Over the last few years, the once distinct line between videography and photography has blurred more than ever. This is not a surprise as they share similar digital technologies. Previously, we covered off on what to look for in a camcorder. This installment will look at the option of using an SLR camera to capture video footage.
There are many reasons to choose a camera over a consumer camcorder for shooting video, such as larger sensors, which deliver better tonal range, enhanced depth-of-field flexibility, and better photo quality. Cameras also tend to be a mixed bag on autofocus. If you just want the video equivalent of a point-and-shoot, you should go with a mirrorless interchangeable lens camera.
Key Features and Their Obstacles
According to cnet.com, some key features to consider while deciding on a model include manual controls — the ability to adjust shutter speed, aperture, and gain (ISO sensitivity) — support for an external microphone or headphones, and a tilting or articulated LCD. While many cameras have manual controls, watch out for the caveats. For example:
- the Sony Alpha SLT-A77V has nice autofocus, but you can use it only in automatic mode.
- Also, some cameras only let you adjust aperture, not shutter speed; if you can’t control the shutter speed, you can frequently end up with a jittery, unpleasant look to video shot in bright light.
- Or the Nikon D7100, which lets you control shutter speed and ISO sensitivity, but not aperture.
- While focus peaking, which uses edge highlighting to show the scene moving in and out of focus, is a huge advantage for manual focus, at this point only a few cameras seem to have incorporated it.
High Definition is Here!
The growth in video sharing on sites like You Tube and the explosion of High Definition flat screen TV’s has seen a new breed of HD-capable stills cameras available. A new generation of SLR cameras has arrived that’s capable of capturing high definition video almost as well as it can capture high resolution stills.
Limitations on Clip Times
One of the main disadvantages with using a stills camera to shoot movies is the short recording times available for HD video; Nikons limit a single take to 5 minutes while Canons and European Panasonics stop after 29 minutes, 59 seconds. If there is a stop in the action, switch over to a new memory card. The individual segments can later be edited together. In the case of shooting a continuous event or an entire wedding, a camcorder may be a better option.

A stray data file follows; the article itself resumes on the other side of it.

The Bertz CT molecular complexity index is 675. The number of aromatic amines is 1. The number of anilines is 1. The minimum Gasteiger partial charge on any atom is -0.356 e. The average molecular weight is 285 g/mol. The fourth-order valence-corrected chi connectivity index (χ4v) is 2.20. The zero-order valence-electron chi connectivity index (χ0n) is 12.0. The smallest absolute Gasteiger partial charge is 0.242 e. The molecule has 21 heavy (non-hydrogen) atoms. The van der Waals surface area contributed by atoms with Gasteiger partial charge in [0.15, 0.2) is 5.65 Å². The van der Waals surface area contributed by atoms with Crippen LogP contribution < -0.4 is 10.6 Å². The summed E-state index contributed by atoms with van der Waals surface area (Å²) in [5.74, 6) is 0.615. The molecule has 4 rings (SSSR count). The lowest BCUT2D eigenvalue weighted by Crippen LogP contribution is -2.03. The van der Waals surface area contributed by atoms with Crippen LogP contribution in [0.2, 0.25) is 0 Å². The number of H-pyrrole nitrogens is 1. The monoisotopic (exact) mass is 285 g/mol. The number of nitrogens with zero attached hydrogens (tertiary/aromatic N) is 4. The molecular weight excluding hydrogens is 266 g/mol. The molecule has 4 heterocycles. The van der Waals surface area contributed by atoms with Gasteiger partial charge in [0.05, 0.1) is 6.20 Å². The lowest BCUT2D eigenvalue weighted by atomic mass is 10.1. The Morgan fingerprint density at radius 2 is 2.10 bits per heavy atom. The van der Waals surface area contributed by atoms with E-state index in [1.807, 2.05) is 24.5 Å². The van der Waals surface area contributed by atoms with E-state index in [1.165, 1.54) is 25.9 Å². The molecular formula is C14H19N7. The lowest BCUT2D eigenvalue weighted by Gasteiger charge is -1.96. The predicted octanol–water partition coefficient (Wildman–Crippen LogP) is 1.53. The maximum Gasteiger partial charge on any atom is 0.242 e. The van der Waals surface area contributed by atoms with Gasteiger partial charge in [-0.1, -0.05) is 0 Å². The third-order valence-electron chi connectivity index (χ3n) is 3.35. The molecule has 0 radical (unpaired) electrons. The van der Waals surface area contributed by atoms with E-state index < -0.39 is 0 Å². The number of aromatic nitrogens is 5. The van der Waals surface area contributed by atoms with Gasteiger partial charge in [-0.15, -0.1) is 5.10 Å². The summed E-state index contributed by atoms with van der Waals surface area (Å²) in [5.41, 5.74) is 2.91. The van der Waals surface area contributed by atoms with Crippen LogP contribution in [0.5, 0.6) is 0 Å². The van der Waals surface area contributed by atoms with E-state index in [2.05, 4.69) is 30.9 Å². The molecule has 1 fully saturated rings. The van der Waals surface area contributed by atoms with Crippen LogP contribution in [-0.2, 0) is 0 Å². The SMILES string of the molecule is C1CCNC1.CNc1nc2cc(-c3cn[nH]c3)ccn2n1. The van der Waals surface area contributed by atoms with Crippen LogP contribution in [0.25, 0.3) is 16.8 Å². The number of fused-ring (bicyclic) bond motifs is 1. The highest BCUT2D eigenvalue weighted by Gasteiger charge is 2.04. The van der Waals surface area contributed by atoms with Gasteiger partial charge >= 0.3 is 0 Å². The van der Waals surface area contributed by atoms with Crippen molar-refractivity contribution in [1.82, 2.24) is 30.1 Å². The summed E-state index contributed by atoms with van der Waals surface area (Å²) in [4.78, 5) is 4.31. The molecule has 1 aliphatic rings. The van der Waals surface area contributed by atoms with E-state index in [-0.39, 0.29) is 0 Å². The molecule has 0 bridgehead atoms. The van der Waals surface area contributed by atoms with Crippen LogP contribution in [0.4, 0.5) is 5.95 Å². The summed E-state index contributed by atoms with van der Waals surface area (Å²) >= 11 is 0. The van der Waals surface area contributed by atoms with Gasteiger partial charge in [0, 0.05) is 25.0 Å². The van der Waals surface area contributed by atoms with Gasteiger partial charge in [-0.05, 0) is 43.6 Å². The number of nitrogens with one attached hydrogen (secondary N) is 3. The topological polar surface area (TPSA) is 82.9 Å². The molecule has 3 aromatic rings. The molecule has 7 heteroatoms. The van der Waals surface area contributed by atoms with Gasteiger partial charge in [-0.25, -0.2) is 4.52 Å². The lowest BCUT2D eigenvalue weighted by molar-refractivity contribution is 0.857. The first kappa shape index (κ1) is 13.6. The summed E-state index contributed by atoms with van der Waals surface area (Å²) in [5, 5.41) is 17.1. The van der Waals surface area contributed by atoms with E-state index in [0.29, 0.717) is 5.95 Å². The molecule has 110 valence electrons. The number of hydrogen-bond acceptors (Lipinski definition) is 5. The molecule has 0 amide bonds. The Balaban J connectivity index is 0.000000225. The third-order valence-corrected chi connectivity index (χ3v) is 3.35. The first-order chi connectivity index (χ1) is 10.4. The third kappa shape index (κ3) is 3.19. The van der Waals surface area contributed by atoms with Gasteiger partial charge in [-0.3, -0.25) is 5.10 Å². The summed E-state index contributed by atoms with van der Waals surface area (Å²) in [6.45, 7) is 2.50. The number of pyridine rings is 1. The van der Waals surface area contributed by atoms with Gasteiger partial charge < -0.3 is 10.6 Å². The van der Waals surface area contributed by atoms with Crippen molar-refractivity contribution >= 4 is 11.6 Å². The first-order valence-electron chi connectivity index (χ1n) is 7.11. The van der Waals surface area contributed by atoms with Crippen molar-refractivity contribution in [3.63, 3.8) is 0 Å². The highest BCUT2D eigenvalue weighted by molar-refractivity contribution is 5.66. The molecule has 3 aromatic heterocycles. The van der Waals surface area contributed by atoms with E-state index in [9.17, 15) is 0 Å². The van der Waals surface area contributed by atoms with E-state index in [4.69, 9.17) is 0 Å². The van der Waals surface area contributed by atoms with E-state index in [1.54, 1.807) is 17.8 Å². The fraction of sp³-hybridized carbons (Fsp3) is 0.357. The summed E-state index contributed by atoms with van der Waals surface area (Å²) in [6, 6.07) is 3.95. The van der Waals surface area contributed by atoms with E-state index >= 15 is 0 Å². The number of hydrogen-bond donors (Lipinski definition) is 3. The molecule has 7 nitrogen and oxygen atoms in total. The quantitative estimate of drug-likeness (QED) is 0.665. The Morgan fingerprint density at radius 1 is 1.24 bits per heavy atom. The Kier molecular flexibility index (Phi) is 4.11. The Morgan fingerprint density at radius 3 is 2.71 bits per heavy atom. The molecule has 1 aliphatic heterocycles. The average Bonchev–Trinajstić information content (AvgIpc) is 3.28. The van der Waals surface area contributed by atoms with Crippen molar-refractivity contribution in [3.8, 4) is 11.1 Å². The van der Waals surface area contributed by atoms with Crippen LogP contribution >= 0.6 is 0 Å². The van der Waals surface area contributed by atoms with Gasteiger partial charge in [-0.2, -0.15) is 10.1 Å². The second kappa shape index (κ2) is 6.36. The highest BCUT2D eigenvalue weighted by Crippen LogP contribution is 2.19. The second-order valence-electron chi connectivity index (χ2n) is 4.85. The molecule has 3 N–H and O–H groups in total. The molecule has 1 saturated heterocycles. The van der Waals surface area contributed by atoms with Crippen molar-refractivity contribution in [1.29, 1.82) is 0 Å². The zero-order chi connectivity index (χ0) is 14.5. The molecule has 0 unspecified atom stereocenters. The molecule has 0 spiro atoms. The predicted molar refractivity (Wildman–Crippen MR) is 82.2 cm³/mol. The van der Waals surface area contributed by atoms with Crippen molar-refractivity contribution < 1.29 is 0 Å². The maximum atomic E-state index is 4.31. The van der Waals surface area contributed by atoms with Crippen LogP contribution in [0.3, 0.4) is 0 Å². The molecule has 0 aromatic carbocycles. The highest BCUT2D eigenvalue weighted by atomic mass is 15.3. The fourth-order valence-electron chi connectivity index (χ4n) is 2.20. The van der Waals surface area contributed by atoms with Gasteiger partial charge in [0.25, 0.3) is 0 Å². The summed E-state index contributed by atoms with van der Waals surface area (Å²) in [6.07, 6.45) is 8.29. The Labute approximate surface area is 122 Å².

Stills cameras use high speed memory cards to capture video. High speed cards are essential as video requires cards that are capable of keeping up with fast data transfer, this can be any rate between 15 to 38 megabits per second. Higher data rates produce better quality video. SDHC cards are available in various capacity sizes from 4GB through to 32GB. These cards also have class speed ratings; 2, 4 & 6, for video capture – Class 6 cards are the best video option.
Focus and Exposure
The best way to ensure sharp video is setting the focus on your subject before switching to Live View. A few SLRs allow you to autofocus in live view mode, and shooting movies, it’s always slow and you’re better off leaving it in manual focus mode, which may be your only option anyway.
Auto exposure continues operating while recording. Initially, this may be seen as a good thing, but any changes in exposure during a clip will be noticeable. The best practice is to lock off the exposure before beginning to record the video.
The first generation of HDSLR cameras are pretty disappointing when it comes to audio quality. Video usually uses audio sampling at 48 KHz, but Canon and Olympus opted for 44.1kHz, Nikon 11kHz. Panasonic, goes all the way to 48 kHz for many of its cameras. For some reason manufacturers seemed to regard audio as a minor feature with little importance, failing to offer audio controls or monitoring abilities.
This is a bit short sighted as audio is an important element in any production. Some use a small mono microphone on the camera body itself, which annoyingly also picks up any handling noises. A few cameras are now including a stereo socket so you can use an external microphone with which to capture audio.
So there you have it. You now can compare camcorders and digital SLR cameras for your videography goals. We hope this guide has helped you to distinguish which is right for your needs. Our next installment in the “Starting a Video Studio” series discusses Editing Software.
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